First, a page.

Unlike what we read in the western media, DPRK did carry out its part of the bargain. It dismantled its reactors and put its spent fuel rods under IAEA safeguards. Joel Wit, a former State Department official and very much a part of the 1994 Agreement, writes (Foreign Policy: April 27, 2016), “Pyongyang’s development of a plutonium production program, ongoing since the 1960s at a cost of tens, maybe hundreds, of billions of dollars... became a pile of unsalvageable junk.”
What the mainstream media neglects to mention is that the US never held up its side of the bargain. By 2002, instead of the two 1,000 MW reactors being finished as agreed, only some civil works had started. The fuel oil shipments, supposed to continue as long as the reactors were being built, saw only sporadic supplies.
The Bush administration, when it come to office in 2002, had identified DPRK as a part of the axis of evil, along with Iraq and Libya, and wanted to blow up the 1994 Agreement. The AQ Khan link to DPRK and its importing centrifuges from Pakistan for a uranium enrichment program was the excuse. As John Bolton, the US Ambassador to the UN puts it, “It was the hammer I had been looking for to shatter the Agreed Framework.” The US walked out of its commitment of the 1994 Agreement, laid down conditions that DPRK had to “surrender your nuclear and missile program or else.” DPRK chose “or else”.
Did DPRK conduct a clandestine uranium enrichment program forbidden under the 1994 Agreement? While the US argued that any uranium enrichment program was against the “spirit” of the agreement, they never addressed the question under what clause was producing Low Enriched Uranium (LEU) fuel barred in the 1994 Agreement.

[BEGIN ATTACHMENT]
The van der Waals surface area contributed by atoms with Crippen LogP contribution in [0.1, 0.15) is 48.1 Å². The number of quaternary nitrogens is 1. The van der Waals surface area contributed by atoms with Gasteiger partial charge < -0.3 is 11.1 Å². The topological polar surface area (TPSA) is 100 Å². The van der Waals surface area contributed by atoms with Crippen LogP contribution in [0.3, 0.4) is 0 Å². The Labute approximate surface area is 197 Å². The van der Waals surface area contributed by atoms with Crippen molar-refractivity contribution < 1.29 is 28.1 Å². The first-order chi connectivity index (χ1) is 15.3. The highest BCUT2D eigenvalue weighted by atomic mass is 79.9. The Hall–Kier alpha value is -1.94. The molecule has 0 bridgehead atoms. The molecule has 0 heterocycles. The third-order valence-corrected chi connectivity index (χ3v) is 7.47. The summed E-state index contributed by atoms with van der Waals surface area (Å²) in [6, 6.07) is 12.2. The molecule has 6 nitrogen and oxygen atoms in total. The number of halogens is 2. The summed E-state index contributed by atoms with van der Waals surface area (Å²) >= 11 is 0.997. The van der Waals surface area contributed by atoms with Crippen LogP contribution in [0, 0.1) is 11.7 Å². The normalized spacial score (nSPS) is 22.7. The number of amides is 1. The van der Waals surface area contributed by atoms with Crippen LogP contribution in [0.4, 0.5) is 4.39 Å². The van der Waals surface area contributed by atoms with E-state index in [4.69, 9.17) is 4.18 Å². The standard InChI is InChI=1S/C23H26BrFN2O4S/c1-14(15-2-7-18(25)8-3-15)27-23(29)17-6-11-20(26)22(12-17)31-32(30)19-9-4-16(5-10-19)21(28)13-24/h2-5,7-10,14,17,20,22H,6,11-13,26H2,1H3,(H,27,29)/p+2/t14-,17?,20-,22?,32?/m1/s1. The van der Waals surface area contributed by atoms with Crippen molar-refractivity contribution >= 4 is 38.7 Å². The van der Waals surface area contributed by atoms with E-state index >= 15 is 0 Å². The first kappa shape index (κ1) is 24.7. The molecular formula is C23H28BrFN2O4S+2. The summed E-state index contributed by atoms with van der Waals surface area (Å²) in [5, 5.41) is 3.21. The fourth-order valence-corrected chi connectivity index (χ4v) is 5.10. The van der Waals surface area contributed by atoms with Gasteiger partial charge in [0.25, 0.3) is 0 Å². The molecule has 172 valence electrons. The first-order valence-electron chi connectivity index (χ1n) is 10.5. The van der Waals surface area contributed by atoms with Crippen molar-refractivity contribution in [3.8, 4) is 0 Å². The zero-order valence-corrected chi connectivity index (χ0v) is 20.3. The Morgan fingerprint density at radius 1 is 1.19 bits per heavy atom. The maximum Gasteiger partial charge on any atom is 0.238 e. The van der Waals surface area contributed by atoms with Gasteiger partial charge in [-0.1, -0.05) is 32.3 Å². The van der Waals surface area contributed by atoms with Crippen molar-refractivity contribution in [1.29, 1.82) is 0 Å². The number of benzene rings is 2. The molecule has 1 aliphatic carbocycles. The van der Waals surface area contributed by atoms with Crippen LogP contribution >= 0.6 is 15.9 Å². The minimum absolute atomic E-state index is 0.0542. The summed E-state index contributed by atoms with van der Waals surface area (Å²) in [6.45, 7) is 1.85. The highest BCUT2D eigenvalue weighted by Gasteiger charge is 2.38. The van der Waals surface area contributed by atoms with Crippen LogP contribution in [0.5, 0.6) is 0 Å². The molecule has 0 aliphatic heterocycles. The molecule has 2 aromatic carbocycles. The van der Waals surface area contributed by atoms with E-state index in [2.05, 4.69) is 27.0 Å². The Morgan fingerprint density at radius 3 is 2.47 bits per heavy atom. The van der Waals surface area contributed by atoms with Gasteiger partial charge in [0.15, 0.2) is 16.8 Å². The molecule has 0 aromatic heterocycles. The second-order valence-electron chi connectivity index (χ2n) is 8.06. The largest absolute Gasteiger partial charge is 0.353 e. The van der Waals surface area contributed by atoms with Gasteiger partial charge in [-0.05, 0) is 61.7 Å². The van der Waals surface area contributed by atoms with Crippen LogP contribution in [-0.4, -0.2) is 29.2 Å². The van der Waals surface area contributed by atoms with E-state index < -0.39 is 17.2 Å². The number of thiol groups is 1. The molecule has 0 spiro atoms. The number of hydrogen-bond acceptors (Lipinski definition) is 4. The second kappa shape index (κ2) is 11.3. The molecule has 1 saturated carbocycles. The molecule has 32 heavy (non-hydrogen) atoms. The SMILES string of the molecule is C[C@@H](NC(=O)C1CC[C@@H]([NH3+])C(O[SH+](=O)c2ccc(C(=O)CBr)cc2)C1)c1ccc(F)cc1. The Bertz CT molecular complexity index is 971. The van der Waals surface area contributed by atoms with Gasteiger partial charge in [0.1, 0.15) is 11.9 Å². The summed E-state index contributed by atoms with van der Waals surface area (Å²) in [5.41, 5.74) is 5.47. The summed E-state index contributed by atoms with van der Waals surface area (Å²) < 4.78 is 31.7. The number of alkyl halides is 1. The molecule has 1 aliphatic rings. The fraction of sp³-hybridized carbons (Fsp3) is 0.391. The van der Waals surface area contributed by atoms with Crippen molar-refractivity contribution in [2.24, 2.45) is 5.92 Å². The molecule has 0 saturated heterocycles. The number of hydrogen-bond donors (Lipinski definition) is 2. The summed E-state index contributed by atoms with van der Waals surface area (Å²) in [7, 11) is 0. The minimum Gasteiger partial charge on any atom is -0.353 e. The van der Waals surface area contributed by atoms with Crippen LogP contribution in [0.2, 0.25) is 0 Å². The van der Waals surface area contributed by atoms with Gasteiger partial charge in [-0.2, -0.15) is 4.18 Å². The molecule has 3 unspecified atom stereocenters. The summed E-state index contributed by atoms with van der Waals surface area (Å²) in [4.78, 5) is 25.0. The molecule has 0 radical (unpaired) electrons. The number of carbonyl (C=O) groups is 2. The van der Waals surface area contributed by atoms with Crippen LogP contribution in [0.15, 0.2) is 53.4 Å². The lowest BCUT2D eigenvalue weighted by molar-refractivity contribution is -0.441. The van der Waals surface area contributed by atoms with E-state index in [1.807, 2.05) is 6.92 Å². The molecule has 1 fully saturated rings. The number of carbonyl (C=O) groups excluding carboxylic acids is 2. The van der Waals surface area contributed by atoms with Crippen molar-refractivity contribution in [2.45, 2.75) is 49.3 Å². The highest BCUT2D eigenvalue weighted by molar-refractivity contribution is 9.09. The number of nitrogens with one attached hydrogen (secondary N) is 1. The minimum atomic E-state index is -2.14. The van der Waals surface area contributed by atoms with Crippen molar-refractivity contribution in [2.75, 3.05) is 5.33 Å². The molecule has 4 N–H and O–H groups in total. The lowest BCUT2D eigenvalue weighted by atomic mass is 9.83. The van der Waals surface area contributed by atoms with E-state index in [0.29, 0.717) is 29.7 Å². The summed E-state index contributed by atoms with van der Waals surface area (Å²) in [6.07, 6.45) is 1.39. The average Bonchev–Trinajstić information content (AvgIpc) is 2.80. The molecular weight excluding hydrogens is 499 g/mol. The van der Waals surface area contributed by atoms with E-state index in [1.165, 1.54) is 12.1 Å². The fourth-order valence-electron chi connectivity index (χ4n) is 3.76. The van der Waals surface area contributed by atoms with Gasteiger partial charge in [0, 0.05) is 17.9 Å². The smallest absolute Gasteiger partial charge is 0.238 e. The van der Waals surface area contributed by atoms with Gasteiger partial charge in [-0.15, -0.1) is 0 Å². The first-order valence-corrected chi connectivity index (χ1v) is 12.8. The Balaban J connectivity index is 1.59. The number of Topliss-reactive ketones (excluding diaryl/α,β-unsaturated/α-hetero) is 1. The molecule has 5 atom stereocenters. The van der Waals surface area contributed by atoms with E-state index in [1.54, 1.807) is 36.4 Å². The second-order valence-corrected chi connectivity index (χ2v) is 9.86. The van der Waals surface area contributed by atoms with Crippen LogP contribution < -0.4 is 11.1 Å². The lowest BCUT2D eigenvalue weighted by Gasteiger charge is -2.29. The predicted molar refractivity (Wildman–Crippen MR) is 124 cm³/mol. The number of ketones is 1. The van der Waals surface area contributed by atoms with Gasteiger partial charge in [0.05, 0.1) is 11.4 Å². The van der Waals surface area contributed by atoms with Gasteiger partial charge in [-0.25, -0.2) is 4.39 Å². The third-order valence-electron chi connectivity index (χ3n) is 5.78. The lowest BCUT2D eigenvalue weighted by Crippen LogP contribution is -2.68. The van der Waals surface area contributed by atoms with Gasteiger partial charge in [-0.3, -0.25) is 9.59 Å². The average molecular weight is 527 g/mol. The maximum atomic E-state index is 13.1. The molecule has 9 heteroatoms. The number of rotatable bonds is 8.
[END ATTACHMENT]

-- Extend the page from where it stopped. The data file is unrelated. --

Did DPRK have a legitimate reason to start a uranium enrichment program? Much of the discussions that apply to DPRK is also common to the Iran issue. The Nuclear Non Proliferation Treaty (NPT) allows for peaceful use of nuclear energy including a fuel cycle. If DPRK did not want to be dependent on the US for nuclear fuel, it would need an indigenous fuel program. Therefore, uranium enrichment for fuel was a legitimate need of its civilian nuclear energy program. Of course, the same centrifuges can also produce Highly Enriched Uranium (HEU) required for a weapons program. That is why it is a dual use technology.
The US had the option of accepting, as it has now done for Iran, that DPRK has the right to a nuclear fuel cycle. It had also the option to negotiate capping of DPRK's missile program, give guarantees against aggression, and stop the highly provocative military exercises it carries out each year. Instead, it walked out of a functioning Framework Agreement, which had effectively dismantled DPRK's plutonium program. DPRK then walked out of NPT, took back the 8,000 kg spent fuel roads it had handed over to IAEA, and within a few years conducted nuclear tests. Its missiles can now reach Japan and the US military bases in Okinawa and Guam, and in another 3-4 years, even reach the US mainland.
The US under Trump believes that more sabre rattling – this time with aircraft carriers and nuclear submarines – will cow DPRK down and make them surrender. The US and Bush Junior's policy of browbeating DPRK did not work in 2002. Why would the US and Trump's threats be more credible today after DPRK has built a nuclear arsenal?
Or does Trump believe what Bolton wrote recently: the only way to end North Korea's nuclear program is to “end North Korea”. Something that Senator Lindsay Graham is also advocating. Take out North Korea in a preemptive strike even if it means “sacrificing” South Korea and Japan, and damage to China. Do China, South Korea and Japan have an opinion regarding such a suggestion? Is this what Trump is contemplating when he says that the US “will solve the problem by itself”?
Disclaimer: The views expressed here are the author's personal views, and do not necessarily represent the views of Newsclick.